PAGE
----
Although most of these platforms are free, there are of course paid models and features. If you want to get extended functionality, multiple projects or more resources, you most likely have to pay for them.
- Lack of extensive customisation and functionality:
One of the biggest issues with no-code and low-code platforms is their finite capabilities for functionality and customisation. Traditional development, although laborious, allows complete control over its components and can be used to create necessary custom solutions for some businesses that no-code platforms cannot.
- Fulfil certain needs but nowhere near all:
There will always be websites, applications and games that are so unique that a platform simply isn’t capable of developing it. The need for traditional methods will never disappear as real innovation heavily relies on the lack of constraints.
The most powerful no-code solutions are also relatively new. This means that they have not yet been widely adopted by other software. This can be frustrating as most websites rely on external integrations for some core business needs such as Hubspot, Mailchimp, Google Analytics, Recaptcha and many more. Although not all of these are currently supported, it is expected that they will be.
- Data manipulation:
Websites or applications that handle large and complex data tables may not be well suited to no-code solutions. Data is fickle and needs to be precisely read and written. Traditional methods, although difficult, provide a custom way of handling a business’s data, something that may be hard to find with no-code platforms.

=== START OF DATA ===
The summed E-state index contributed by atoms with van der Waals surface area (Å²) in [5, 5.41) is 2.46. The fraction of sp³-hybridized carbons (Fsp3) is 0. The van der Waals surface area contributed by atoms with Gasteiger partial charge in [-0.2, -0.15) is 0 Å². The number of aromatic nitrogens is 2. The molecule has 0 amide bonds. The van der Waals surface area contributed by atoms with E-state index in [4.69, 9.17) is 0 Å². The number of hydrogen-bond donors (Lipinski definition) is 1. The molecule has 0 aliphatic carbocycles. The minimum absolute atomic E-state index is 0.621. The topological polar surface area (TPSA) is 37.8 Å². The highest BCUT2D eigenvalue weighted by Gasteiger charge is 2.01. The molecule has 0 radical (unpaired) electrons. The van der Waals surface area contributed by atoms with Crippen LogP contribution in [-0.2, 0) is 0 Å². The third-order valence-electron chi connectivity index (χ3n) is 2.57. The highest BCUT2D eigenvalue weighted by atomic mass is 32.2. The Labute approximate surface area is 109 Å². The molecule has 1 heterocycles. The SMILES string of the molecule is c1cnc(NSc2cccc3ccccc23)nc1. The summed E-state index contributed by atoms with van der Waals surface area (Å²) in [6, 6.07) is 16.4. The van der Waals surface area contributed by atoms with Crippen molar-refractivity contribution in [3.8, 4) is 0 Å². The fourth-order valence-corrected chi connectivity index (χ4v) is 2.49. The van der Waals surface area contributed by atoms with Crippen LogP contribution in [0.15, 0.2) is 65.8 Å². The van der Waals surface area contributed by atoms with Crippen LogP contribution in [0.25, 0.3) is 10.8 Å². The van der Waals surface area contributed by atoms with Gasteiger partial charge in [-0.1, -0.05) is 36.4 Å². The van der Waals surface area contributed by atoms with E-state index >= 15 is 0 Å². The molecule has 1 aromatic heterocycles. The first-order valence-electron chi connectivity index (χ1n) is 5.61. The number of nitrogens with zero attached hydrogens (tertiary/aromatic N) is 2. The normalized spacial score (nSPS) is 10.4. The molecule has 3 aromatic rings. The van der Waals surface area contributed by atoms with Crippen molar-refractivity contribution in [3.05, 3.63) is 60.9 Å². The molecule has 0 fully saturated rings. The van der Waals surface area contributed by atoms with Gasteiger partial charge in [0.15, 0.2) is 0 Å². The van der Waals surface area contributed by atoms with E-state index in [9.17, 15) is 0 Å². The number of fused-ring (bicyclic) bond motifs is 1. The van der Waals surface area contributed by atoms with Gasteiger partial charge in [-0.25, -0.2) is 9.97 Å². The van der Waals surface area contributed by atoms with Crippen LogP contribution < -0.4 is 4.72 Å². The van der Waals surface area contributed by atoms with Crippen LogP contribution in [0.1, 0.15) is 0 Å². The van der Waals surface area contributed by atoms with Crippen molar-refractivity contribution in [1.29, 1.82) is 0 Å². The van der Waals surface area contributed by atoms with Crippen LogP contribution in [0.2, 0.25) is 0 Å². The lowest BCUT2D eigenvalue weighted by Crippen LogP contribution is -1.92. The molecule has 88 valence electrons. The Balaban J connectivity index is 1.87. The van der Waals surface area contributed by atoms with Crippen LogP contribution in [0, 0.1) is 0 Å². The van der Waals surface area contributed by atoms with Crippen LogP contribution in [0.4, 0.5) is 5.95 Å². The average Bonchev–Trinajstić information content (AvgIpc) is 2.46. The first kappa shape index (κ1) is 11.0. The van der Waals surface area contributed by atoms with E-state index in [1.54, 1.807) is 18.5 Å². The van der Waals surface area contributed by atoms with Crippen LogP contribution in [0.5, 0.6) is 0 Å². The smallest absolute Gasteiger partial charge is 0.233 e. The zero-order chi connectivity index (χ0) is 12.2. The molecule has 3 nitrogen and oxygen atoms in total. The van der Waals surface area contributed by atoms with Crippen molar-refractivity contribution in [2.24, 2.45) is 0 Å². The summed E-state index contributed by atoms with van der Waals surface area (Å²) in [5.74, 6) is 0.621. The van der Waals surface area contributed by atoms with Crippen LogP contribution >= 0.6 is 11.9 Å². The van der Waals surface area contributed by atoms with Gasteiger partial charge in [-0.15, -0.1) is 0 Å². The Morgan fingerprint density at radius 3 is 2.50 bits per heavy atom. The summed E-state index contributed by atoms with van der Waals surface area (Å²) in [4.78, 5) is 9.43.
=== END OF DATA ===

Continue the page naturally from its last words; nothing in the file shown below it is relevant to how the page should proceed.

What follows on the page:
- Bulky code:
Some platforms tend to add a lot of bulk functionality to websites. This is particularly apparent with purchased themes and off the shelf solutions. The heaviness of these code solutions can negatively impact performance and therefore Google ranking factor. Traditional coding methods will always be the most performative solutions as only what is needed is written. Custom written code is more process-driven, designed for a specific task; no-code solutions tend to have code with a variety of options, only one of which you may use.
Future of no code & low-code development
According to Gartner, 65% of application development will be low code by 2024.
Over time these platforms will improve, community involvement will increase and their functional capabilities will increase. The time and cost efficiency of no-code development will be the driving force in its adoption within the industry. No-code and low-code development will never replace traditional methods, nor were they intended to do so.
The increase in the need for websites and applications is the driving force of innovation in this sector. Businesses whose websites do not demand extensive functionality or complicated interaction will tend to move more towards no-code solutions. Companies that need unique and intricate websites and applications will always use traditional methods of development.
Software innovation and breakthrough web and application development will always be produced in traditional coding methods. This may lead to a divide in the way websites, applications and software is produced; with traditional methods being seen as overkill for most small business and PR related solutions, leaving the door open for no-code platforms to take this section of the market.
There are plenty of reasons to be excited by the drastic progress of no-code development platforms. The need for quick development options will always be there, especially with the increased importance of all businesses to have an online presence. The use of apps will continue to grow and people will still want new games to play. These demands would struggle to be met by traditional programming. Here is where no-code platforms will continue to grow, and perhaps we will see the development industry split between quick turnover no-code solutions & more complex traditionally programmed interfaces.
With Vidar’s broad experience with design and usability, he is responsible for strategising the use of digital design within Studio Vi.